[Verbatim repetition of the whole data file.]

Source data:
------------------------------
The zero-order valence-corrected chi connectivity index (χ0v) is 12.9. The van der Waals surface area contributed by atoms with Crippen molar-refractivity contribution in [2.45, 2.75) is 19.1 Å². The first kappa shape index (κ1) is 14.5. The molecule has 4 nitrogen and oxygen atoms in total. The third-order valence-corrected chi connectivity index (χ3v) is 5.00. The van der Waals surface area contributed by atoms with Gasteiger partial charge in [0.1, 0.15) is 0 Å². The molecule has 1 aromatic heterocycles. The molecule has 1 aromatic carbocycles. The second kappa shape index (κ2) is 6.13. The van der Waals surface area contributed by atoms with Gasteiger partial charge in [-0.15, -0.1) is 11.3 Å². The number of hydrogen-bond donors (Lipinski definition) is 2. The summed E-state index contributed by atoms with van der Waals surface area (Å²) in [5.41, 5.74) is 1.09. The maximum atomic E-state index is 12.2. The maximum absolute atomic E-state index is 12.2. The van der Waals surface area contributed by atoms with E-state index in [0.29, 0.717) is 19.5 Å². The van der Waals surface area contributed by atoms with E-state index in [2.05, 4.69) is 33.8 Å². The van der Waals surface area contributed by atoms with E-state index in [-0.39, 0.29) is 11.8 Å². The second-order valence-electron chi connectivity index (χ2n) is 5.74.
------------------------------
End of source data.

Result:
The zero-order valence-corrected chi connectivity index (χ0v) is 12.9. The van der Waals surface area contributed by atoms with Crippen molar-refractivity contribution in [2.45, 2.75) is 19.1 Å². The first kappa shape index (κ1) is 14.5. The molecule has 4 nitrogen and oxygen atoms in total. The third-order valence-corrected chi connectivity index (χ3v) is 5.00. The van der Waals surface area contributed by atoms with Gasteiger partial charge in [0.1, 0.15) is 0 Å². The molecule has 1 aromatic heterocycles. The molecule has 1 aromatic carbocycles. The second kappa shape index (κ2) is 6.13. The van der Waals surface area contributed by atoms with Gasteiger partial charge in [-0.15, -0.1) is 11.3 Å². The number of hydrogen-bond donors (Lipinski definition) is 2. The summed E-state index contributed by atoms with van der Waals surface area (Å²) in [5.41, 5.74) is 1.09. The maximum atomic E-state index is 12.2. The maximum absolute atomic E-state index is 12.2. The van der Waals surface area contributed by atoms with E-state index in [0.29, 0.717) is 19.5 Å². The van der Waals surface area contributed by atoms with E-state index in [2.05, 4.69) is 33.8 Å². The van der Waals surface area contributed by atoms with E-state index in [-0.39, 0.29) is 11.8 Å². The second-order valence-electron chi connectivity index (χ2n) is 5.74.